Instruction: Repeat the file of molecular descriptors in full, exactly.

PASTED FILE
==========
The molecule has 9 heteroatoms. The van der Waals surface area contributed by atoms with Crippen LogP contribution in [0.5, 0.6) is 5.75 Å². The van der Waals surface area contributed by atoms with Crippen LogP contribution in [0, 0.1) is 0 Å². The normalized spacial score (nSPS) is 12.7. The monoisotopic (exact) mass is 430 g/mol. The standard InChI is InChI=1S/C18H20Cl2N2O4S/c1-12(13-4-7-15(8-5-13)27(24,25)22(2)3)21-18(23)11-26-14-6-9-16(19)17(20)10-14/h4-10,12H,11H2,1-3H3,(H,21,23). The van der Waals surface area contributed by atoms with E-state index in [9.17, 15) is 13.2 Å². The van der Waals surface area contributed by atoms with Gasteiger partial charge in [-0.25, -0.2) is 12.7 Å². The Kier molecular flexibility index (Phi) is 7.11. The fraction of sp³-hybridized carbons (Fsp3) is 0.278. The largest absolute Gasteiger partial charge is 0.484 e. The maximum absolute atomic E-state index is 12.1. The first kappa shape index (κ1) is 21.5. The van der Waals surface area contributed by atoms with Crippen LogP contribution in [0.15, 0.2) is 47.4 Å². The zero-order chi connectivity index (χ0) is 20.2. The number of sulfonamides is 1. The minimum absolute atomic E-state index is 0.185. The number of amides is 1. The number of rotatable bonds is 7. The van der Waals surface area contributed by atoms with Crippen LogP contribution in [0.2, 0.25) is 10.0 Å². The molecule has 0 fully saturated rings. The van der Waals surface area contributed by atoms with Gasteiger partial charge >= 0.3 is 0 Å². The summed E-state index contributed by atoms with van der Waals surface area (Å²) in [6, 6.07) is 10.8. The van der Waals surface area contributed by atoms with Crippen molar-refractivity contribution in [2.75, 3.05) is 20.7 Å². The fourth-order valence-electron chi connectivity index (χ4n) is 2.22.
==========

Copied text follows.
The molecule has 9 heteroatoms. The van der Waals surface area contributed by atoms with Crippen LogP contribution in [0.5, 0.6) is 5.75 Å². The van der Waals surface area contributed by atoms with Crippen LogP contribution in [0, 0.1) is 0 Å². The normalized spacial score (nSPS) is 12.7. The monoisotopic (exact) mass is 430 g/mol. The standard InChI is InChI=1S/C18H20Cl2N2O4S/c1-12(13-4-7-15(8-5-13)27(24,25)22(2)3)21-18(23)11-26-14-6-9-16(19)17(20)10-14/h4-10,12H,11H2,1-3H3,(H,21,23). The van der Waals surface area contributed by atoms with E-state index in [9.17, 15) is 13.2 Å². The van der Waals surface area contributed by atoms with Gasteiger partial charge in [-0.25, -0.2) is 12.7 Å². The Kier molecular flexibility index (Phi) is 7.11. The fraction of sp³-hybridized carbons (Fsp3) is 0.278. The largest absolute Gasteiger partial charge is 0.484 e. The maximum absolute atomic E-state index is 12.1. The first kappa shape index (κ1) is 21.5. The van der Waals surface area contributed by atoms with Crippen LogP contribution in [0.15, 0.2) is 47.4 Å². The zero-order chi connectivity index (χ0) is 20.2. The number of sulfonamides is 1. The minimum absolute atomic E-state index is 0.185. The number of amides is 1. The number of rotatable bonds is 7. The van der Waals surface area contributed by atoms with Crippen LogP contribution in [0.2, 0.25) is 10.0 Å². The molecule has 0 fully saturated rings. The van der Waals surface area contributed by atoms with Gasteiger partial charge >= 0.3 is 0 Å². The summed E-state index contributed by atoms with van der Waals surface area (Å²) in [6, 6.07) is 10.8. The van der Waals surface area contributed by atoms with Crippen molar-refractivity contribution in [2.75, 3.05) is 20.7 Å². The fourth-order valence-electron chi connectivity index (χ4n) is 2.22.